A friend of mine who lived in India and Nepal for many years wrote to me recently from Geneva. She works there with the World Health Organization. She said it had taken her some time to identify what it was that was missing from her life after she left Asia: tension, anxiety.
I know exactly what she meant.
Living in India for the past thirty years, I have grown accustomed to feeling uneasy. Usually it is mild, a background white noise. Its vagueness is part of its power. When I try to analyze it, to trace its source so I can name it and deal with it, it eludes me. It is no one thing. It cannot be pinned down. It’s in the air.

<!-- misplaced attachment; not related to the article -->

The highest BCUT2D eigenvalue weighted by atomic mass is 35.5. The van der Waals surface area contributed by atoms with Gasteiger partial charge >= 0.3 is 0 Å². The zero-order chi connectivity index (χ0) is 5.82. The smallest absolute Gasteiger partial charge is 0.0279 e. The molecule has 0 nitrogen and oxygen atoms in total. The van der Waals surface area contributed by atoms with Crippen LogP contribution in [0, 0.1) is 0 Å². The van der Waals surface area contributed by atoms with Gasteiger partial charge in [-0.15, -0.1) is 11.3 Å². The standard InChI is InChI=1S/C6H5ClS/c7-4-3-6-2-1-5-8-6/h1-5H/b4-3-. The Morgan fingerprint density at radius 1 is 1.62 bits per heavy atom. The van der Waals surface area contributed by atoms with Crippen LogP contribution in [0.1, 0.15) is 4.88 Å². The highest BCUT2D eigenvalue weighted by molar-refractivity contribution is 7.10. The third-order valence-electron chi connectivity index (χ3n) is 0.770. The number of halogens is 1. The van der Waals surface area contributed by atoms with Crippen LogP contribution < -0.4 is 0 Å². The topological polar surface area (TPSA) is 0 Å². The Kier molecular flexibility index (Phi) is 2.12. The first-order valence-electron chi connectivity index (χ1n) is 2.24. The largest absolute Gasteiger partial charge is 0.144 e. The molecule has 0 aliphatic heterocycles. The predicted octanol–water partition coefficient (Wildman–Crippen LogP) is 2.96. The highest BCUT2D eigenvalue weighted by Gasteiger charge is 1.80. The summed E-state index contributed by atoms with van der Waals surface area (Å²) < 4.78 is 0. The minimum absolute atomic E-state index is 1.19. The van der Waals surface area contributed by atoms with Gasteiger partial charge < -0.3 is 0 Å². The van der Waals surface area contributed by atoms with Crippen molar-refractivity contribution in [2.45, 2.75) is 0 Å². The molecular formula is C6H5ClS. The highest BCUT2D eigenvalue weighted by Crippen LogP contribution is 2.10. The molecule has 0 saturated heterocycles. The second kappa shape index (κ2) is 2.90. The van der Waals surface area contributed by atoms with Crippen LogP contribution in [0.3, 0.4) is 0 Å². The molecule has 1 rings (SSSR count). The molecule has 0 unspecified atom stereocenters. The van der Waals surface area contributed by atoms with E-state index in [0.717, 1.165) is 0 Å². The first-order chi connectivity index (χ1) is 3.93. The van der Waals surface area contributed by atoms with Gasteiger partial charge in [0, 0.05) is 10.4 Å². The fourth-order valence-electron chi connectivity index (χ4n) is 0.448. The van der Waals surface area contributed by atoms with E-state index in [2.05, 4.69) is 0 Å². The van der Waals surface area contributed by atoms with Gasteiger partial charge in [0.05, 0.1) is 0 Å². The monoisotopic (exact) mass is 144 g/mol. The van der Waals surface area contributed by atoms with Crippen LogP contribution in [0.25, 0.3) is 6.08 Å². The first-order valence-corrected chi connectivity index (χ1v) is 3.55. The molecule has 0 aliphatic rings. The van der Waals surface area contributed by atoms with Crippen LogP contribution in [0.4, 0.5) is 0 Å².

The cooking gas is about to run out and the new tank might be delivered tomorrow, but just as likely it won’t. I have a report due and it’s raining, which means the electricity could go off any moment and my laptop has only fifteen minutes of battery life. My daughter Moy Moy is down to the last bottle of her anticonvulsant medication, and the pharmacy has no idea when the new stock will arrive. The local college is holding student elections and the streets are full of slogan-shouting young men (in an election a few years ago, a student politician was murdered).
Things almost always work out, but we have developed an elaborate safety network. I can borrow a gas tank from my office. Our home is...